Important Things to Consider in a Conference Room Design
When considering a projector in a conference room design, there are many things to consider. Here in this article, we try to narrow it down to the top few items you should consider.
Ideal Screen Size
Ceiling height, wall width and distance of furthest seat are the three most important dimensions in determining the ideal screen size for your room. Regardless of the size screen you might want, you are going to be limited by these measurements. For example, if you have an 8 foot ceiling and you are mounting the screen in the ceiling, you have a maximum clearance of 8' for screen height. The height of a typical conference table is 30". So using this 8' wall and 30" table, as an example, you would have a maximum screen height size of 8' (or 96") less the 30" of the table, thus leaving you with 66" to work with. We prefer to use a bottom screen height of 36"-40" in order to provide additional clearance above the conference room table. In this example that gives you a maximum usable screen height of 56"-60". To carry this example further, if you are using a 16:10 format wide-screen, with a screen height of 56", then your width would be 89.6". In some cases you may have plenty of height but only so much room on the width of a wall. In that case just reverse this process, starting with the width.
Distance of furthest seat is where a lot of people make an important mistake. Conference rooms are built so that "multiple" people can participate in a discussion while viewing the "same" material. If a person at the end of a table or in a back row can't see, or read what is on the screen then the purpose of the room has been compromised. Many clients think that they can substitute a flat panel for a projector. In a small room you often can. However there is no way you are going to see small numbers on an Excel spreadsheet, even on a 60" flat panel at over 10 feet away. It's unfortunate but many clients don’t follow our advice and end up learning this lesson the hard way. As in any profession, you want to make sure that you use the right tool for right the job. In many cases a flat panel will work well in a small room. It just doesn't work well in a large room or with a long conference table.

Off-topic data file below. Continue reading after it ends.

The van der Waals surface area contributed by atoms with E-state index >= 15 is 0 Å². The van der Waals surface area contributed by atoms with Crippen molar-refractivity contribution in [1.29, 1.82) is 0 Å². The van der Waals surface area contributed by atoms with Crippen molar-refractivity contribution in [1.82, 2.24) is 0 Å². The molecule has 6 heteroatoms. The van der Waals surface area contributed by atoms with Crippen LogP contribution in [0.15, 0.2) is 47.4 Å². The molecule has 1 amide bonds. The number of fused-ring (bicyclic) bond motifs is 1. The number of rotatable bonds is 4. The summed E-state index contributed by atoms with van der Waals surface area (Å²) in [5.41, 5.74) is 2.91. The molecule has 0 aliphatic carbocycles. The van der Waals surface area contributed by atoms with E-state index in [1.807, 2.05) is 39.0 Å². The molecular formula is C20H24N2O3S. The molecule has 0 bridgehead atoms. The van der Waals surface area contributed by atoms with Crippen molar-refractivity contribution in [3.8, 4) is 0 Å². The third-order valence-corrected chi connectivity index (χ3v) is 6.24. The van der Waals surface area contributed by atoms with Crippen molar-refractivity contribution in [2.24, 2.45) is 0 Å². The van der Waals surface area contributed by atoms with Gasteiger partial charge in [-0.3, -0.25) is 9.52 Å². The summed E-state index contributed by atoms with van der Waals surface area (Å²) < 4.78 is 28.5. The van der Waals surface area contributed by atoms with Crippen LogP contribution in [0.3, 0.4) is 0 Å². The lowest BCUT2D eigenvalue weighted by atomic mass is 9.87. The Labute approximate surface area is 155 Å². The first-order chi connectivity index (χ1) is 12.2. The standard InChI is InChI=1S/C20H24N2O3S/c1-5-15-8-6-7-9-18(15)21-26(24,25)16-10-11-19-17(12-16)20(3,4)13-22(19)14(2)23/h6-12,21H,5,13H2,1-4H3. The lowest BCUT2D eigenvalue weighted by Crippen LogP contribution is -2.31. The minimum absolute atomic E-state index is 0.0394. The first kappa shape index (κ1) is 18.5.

One of our screen manufacturers Draper Inc., has this to say about screen height. "Screen height should be at least 1/4 the distance from the screen to the furthest seat for charts and data in a conference room". For an example, that means this NEC 55" TV is too small at 12' away and this 65" is only just slightly over the minimum specification.
After you have determined your ballpark screen size you will need to dial it in further based on the screen format you plan to use. Will you use Wide-screen (16:10,16:9) or Standard (4:3)? The 4:3 format isn't much of a factor any longer as almost all new AV Installations are going to use wide-screens. To determine is the best format widescreen size for you, decide what the room will be primarily used for. Will it be for presenting data (spreadsheets, power point, video conferencing) or, for watching motion video? We personally prefer a 16:10 format for business when used to present data from a computer. The 16:10 format allows two document pages to be viewed in Word, full sized and side by side. Recently many of the new laptops have gone to a 16:9 format because it matches the consumer HDTV format for television. Most modern projectors can usually handle either format but we prefer to keep everything with native resolutions when possible. For a business environment we usually spec and prefer 16:10 screens and projectors.
How bright is the room? This is going to be another important consideration. A typical current projector will put out around 3500 ANSI lumens of light. That number is good for a small general use meeting room and depending on how many windows you have, may even allow you to leave some lights on during the presentation. However, for bigger meeting rooms with 12 or more people we would recommend a projector with over 4000 lumens. If you have room in the budget and have a large meeting room you should absolutely be over 4500 and preferably 5000+ lumens. Use caution when comparing specifications on projectors. The specs are not necessarily 100% accurate. Two projectors with the same specs will not necessarily give you the same results. That's where a trusted AV vendor's input can be very helpful. We have often observed this with our own eyes. On paper numbers do not always equate with on the job performance or appearance of two products.
We hope that helps give you a better understanding of what to consider before you upgrade your meeting rooms. There are of course other things to consider but this will get you started and we'll revisit another day for more details. Now you are armed with information on the main things to consider when you are thinking about a purchase for your organization.